Half-a-dozen farm, retail and agribusiness groups say a voter initiative in Massachusetts on animal welfare will drive up production costs and equate to an indirect food tax. The proposal, which had more than 2-to-1 support in a recent opinion poll, would end the use of sow crates, veal calf stalls and battery cages for egg-laying hens.

On state ballots: A soda-tax trifecta and right-to-farm

Voters in three cities in California — San Francisco, Oakland and Albany — will vote on soda tax referendums in the Nov. 8 general election, a potential landmark in the campaign against high-calorie sugary beverages. On the same day, Oklahomans will decide whether to add a right-to-farm amendment to their state constitution, as insulation against "deep-pocketed animal rights groups," according to ag groups.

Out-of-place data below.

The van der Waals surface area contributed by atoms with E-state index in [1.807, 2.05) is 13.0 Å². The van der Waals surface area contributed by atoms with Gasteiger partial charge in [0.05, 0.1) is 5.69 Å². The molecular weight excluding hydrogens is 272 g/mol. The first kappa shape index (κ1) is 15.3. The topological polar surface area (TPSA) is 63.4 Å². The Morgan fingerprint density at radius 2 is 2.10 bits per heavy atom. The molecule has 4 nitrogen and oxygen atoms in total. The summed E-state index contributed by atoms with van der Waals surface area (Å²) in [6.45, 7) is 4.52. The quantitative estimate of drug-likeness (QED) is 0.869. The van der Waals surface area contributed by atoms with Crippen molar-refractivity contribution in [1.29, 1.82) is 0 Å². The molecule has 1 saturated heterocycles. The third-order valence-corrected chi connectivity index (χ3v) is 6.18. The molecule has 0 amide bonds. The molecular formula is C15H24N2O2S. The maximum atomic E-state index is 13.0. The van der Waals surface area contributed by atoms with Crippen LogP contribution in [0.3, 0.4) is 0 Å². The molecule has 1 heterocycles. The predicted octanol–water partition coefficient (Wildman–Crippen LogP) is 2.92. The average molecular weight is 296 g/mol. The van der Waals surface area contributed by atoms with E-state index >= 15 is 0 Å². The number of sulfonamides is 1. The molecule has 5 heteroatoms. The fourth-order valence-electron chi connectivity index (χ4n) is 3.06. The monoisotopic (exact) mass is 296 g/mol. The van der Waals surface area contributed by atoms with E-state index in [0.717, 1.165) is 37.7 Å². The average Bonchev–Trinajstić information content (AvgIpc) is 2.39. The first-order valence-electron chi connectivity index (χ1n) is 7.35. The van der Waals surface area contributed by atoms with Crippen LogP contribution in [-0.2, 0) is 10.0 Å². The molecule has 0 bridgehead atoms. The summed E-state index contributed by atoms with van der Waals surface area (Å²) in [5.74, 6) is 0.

Yield-cutting fungus spreads through Wheat Belt

Wheat stripe rust, a fungal disease that can reduce yields by 40 percent, has "swept through fields from Oklahoma to Kansas up into the Dakotas and east into the Great Lakes states," says DTN. The disease arrived as the winter wheat crop nears harvest; USDA will update its estimate of the crop on Friday.

Lawmakers push USDA on crop insurance revisions

From Chairman Frank Lucas through junior lawmakers, members of the House Agriculture Committee during a hearing told USDA to speed up a re-calculation of farm yields for crop insurance coverage. The re-calculation, required by the new farm bill, would result in growers being credited with higher yields in many instances and would allow a higher level of coverage.

More than a third of winter wheat is in drought

Some 37 percent of the winter wheat area, mainly the southern Plains, mid-South and inland sections of the Pacific Northwest, is under drought, says a monthly summary by USDA chief meteorologist Brad Rippey.